If there were no limb darkening, only the point-spread function part would remain. Since the PSF effect has to do with the light/dark change, if the planet comes in right over a prominence (as I think you are suggesting) then we would be able to time its contact accurately since the black-drop effect wouldn't form then.

In any case, in H-alpha we always see the chromospheric spicules outside the dimension of the visible limb, so at the moment of contact with the visible limb, it won't be in contact with an H-alpha limb so there should not be a black-drop effect then, depending on how wide the chromosphere is compared with the extent of the black-drop effect. That represents a generalization of your prominence question. There could, then, be a black drop at the time that Venus is about to exit the chromosphere rather than when it exits the photosphere.
Describes history of black drop effect through modern understanding of the phenomenon and implications for observers.  Cites literature that concludes "the true time of interior contact is halfway between the formation of the black drop and the breaking of the thread."  Courtesy of Steven van Roode.
Jim Huddle of the U.S. Naval Academy proposes "a variation of Halley's method that avoids the complications of the Black Drop Effect...and requests collaborators to test the method during the transit of Venus on 8 June 2004."  Observers simply photograph Venus at fifteen minute intervals, noting the times of the photos. (PDF file)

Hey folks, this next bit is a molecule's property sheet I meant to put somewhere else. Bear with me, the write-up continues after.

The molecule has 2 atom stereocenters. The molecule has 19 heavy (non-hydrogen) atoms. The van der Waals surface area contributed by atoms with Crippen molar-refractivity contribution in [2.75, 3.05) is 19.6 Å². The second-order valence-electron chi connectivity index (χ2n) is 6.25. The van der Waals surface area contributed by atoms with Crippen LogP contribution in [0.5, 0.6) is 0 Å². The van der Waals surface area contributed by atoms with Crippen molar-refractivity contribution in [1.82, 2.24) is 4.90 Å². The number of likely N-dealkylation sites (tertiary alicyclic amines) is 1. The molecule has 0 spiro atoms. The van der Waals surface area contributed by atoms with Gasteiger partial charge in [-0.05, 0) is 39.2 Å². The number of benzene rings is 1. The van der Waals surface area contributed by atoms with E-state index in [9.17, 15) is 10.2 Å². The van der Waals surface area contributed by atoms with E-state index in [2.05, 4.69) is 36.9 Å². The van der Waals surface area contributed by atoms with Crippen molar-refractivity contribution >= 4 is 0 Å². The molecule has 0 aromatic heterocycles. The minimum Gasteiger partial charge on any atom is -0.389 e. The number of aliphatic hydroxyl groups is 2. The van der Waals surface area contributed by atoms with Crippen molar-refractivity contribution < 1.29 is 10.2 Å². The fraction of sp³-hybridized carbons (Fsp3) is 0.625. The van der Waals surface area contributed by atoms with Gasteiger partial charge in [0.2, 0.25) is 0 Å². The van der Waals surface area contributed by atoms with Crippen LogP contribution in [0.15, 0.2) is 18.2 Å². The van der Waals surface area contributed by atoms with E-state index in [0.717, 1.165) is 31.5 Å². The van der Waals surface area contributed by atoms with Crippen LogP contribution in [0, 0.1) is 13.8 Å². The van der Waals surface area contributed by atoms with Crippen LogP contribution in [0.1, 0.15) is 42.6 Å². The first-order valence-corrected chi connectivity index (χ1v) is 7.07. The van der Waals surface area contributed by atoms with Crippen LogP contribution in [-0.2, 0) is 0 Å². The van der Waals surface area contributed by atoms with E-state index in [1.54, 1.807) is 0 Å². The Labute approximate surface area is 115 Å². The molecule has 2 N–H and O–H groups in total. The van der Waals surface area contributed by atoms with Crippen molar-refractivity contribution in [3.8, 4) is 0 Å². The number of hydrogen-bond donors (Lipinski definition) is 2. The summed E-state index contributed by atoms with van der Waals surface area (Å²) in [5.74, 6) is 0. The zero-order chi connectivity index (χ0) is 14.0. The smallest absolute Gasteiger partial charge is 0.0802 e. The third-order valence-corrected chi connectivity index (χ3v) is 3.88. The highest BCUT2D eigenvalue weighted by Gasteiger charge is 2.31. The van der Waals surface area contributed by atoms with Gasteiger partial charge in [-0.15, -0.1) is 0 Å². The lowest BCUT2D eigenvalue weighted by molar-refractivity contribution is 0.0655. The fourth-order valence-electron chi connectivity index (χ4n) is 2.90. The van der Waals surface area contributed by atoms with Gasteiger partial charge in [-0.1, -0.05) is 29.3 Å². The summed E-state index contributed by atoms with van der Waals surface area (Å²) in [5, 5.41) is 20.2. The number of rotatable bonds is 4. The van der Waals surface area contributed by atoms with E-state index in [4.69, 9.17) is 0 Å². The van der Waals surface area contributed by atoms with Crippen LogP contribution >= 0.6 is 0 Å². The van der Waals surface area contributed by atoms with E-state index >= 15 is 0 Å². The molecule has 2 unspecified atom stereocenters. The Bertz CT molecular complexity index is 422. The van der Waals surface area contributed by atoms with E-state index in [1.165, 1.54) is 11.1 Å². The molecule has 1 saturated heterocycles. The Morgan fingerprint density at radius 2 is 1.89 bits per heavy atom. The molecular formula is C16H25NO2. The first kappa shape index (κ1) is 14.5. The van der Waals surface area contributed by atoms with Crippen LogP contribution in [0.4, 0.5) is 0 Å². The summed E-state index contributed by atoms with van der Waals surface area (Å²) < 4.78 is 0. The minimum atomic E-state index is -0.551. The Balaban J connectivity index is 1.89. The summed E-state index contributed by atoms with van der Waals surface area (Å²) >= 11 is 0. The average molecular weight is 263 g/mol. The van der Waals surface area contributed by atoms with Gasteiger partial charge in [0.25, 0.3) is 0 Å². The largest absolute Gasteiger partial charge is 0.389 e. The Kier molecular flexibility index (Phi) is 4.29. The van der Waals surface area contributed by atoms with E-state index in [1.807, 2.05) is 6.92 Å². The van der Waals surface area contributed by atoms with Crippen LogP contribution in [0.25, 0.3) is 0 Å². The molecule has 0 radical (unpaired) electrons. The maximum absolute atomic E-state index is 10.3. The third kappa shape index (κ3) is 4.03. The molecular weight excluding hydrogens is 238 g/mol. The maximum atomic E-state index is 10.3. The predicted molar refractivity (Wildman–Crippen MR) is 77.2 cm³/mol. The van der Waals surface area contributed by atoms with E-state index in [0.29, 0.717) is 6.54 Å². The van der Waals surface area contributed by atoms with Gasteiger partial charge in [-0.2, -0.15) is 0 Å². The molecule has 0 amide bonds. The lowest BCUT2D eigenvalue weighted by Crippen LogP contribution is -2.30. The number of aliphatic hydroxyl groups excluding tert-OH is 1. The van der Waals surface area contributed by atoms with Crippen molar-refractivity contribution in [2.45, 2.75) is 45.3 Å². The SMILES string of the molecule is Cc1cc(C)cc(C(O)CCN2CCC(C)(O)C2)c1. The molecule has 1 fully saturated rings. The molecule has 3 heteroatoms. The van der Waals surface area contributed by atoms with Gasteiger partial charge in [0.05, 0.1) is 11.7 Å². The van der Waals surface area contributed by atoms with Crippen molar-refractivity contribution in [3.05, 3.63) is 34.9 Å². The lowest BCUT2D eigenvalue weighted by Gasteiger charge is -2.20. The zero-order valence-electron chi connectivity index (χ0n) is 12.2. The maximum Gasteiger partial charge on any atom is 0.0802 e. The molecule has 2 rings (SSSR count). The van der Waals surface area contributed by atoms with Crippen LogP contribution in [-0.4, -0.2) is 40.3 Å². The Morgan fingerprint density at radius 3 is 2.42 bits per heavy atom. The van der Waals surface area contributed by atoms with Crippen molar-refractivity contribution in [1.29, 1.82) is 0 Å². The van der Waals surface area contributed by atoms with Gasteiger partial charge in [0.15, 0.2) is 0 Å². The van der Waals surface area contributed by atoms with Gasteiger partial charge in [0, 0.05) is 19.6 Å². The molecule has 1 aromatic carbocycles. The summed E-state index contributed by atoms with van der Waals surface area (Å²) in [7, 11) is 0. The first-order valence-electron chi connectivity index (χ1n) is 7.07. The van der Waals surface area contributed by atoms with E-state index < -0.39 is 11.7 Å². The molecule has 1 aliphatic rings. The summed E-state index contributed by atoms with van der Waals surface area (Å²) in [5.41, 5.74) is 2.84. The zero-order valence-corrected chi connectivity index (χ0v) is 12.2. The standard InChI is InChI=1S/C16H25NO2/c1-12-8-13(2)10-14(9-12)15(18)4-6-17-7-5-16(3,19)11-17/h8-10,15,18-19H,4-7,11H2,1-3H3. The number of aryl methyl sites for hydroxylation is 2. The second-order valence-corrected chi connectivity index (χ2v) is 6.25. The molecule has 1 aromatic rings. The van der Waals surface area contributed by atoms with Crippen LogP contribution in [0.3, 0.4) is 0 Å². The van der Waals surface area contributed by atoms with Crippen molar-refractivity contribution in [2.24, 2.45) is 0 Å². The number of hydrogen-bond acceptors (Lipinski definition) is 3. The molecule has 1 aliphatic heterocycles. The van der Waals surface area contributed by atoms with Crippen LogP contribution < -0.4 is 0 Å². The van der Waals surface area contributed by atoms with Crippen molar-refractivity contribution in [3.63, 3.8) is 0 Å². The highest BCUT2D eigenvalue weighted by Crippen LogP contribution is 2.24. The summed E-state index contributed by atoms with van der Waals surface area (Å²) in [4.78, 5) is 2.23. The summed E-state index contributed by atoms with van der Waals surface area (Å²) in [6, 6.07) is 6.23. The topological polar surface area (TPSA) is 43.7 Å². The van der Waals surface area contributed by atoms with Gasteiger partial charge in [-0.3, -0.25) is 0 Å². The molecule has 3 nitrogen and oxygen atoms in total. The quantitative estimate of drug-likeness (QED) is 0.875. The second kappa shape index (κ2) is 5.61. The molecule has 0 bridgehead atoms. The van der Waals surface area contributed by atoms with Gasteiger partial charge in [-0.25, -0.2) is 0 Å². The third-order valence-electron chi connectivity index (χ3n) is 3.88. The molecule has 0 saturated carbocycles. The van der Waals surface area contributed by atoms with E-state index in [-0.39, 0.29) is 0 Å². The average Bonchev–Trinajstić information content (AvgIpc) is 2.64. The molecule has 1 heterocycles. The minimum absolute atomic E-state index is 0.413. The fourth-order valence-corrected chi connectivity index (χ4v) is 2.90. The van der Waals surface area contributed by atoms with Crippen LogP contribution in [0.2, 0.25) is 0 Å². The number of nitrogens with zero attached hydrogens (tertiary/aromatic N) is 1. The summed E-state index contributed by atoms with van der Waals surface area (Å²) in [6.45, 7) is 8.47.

Ongoing discussion about the black drop effect; list monitored by Nehru Planetarium, New Delhi.
Abstract describes physical cause of "black drop" effect; B. E. Schaefer (Univ. Texas Austin) at 2001 AAS meeting.
Tom Van Flandern proposes that the black drop effect is a "manifestation of irradiation, the spreading of photons by rapidly moving air cells."

From footnote 28 of  Chapter 7 of Sky and Ocean Joined: U.S. Naval Observatory, 1830-2000, by Steven J. Dick, (Cambridge University Press, 2003):

"The physical cause of the black drop phenomenon has been the subject of considerable controversy. Bradley Schaefer reviews the controversy in “The Transit of Venus and the Notorious Black Drop,” BAAS, 32 (2000), 1383-1384. He concludes that the phenomenon is not caused by diffraction, illusion or atmospheric refraction, but by terrestrial atmospheric smearing that blurs the image."
Illustrations (plates) from the book Observations of the Transit of Venus, 9th December 1874, by Henry Chamberlain Russell
; from the Institute for Astronomy at the University of Vienna.
Bibliographical and archival records from the Department of Astronomy of the University of Bologna (Italy), featuring manuscripts of observations made in Bologna by Eustachio Zanotti; includes images and resources from transits in addition to the 1761 records.  (Italian; a link with some English translation is at